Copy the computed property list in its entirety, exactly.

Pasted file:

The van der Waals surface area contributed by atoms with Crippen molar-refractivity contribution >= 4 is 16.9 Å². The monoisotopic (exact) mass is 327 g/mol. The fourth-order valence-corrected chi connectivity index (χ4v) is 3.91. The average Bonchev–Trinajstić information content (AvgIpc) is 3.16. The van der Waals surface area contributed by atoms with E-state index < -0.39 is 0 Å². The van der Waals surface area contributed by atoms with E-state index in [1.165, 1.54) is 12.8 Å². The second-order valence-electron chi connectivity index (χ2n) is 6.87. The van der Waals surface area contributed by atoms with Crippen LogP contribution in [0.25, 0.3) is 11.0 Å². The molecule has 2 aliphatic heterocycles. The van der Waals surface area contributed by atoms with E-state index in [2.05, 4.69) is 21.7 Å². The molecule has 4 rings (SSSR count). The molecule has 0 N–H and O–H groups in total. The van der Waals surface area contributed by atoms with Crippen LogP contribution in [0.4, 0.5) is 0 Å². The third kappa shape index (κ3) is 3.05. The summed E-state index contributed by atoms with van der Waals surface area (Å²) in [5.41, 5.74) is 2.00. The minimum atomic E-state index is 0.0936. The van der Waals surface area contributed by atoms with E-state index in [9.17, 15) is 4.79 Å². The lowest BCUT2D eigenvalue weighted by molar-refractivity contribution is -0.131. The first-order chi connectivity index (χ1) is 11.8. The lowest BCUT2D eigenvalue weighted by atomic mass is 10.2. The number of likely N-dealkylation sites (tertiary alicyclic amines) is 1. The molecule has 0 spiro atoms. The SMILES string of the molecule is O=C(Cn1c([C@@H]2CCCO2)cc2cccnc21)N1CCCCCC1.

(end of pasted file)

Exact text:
The van der Waals surface area contributed by atoms with Crippen molar-refractivity contribution >= 4 is 16.9 Å². The monoisotopic (exact) mass is 327 g/mol. The fourth-order valence-corrected chi connectivity index (χ4v) is 3.91. The average Bonchev–Trinajstić information content (AvgIpc) is 3.16. The van der Waals surface area contributed by atoms with E-state index < -0.39 is 0 Å². The van der Waals surface area contributed by atoms with E-state index in [1.165, 1.54) is 12.8 Å². The second-order valence-electron chi connectivity index (χ2n) is 6.87. The van der Waals surface area contributed by atoms with Crippen LogP contribution in [0.25, 0.3) is 11.0 Å². The molecule has 2 aliphatic heterocycles. The van der Waals surface area contributed by atoms with E-state index in [2.05, 4.69) is 21.7 Å². The molecule has 4 rings (SSSR count). The molecule has 0 N–H and O–H groups in total. The van der Waals surface area contributed by atoms with Crippen LogP contribution in [0.4, 0.5) is 0 Å². The third kappa shape index (κ3) is 3.05. The summed E-state index contributed by atoms with van der Waals surface area (Å²) in [5.41, 5.74) is 2.00. The minimum atomic E-state index is 0.0936. The van der Waals surface area contributed by atoms with E-state index in [9.17, 15) is 4.79 Å². The lowest BCUT2D eigenvalue weighted by molar-refractivity contribution is -0.131. The first-order chi connectivity index (χ1) is 11.8. The lowest BCUT2D eigenvalue weighted by atomic mass is 10.2. The number of likely N-dealkylation sites (tertiary alicyclic amines) is 1. The molecule has 0 spiro atoms. The SMILES string of the molecule is O=C(Cn1c([C@@H]2CCCO2)cc2cccnc21)N1CCCCCC1.